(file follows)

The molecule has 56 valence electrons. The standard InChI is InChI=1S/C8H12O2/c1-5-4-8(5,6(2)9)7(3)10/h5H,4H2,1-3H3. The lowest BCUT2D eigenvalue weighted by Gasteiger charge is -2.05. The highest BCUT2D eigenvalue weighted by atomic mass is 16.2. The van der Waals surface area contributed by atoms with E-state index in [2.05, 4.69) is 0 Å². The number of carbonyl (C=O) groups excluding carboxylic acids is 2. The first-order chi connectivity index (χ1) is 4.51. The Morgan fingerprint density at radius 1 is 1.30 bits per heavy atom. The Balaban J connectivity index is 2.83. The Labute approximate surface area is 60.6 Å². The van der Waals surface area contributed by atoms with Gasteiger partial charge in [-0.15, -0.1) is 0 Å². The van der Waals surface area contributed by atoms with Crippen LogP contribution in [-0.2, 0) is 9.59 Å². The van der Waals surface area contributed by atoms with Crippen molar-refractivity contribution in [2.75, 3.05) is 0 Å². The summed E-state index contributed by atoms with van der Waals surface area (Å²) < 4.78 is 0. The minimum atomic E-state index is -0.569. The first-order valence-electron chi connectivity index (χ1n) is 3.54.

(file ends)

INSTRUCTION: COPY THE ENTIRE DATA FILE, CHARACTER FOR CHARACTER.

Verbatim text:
The molecule has 56 valence electrons. The standard InChI is InChI=1S/C8H12O2/c1-5-4-8(5,6(2)9)7(3)10/h5H,4H2,1-3H3. The lowest BCUT2D eigenvalue weighted by Gasteiger charge is -2.05. The highest BCUT2D eigenvalue weighted by atomic mass is 16.2. The van der Waals surface area contributed by atoms with E-state index in [2.05, 4.69) is 0 Å². The number of carbonyl (C=O) groups excluding carboxylic acids is 2. The first-order chi connectivity index (χ1) is 4.51. The Morgan fingerprint density at radius 1 is 1.30 bits per heavy atom. The Balaban J connectivity index is 2.83. The Labute approximate surface area is 60.6 Å². The van der Waals surface area contributed by atoms with Gasteiger partial charge in [-0.15, -0.1) is 0 Å². The van der Waals surface area contributed by atoms with Crippen LogP contribution in [-0.2, 0) is 9.59 Å². The van der Waals surface area contributed by atoms with Crippen molar-refractivity contribution in [2.75, 3.05) is 0 Å². The summed E-state index contributed by atoms with van der Waals surface area (Å²) < 4.78 is 0. The minimum atomic E-state index is -0.569. The first-order valence-electron chi connectivity index (χ1n) is 3.54.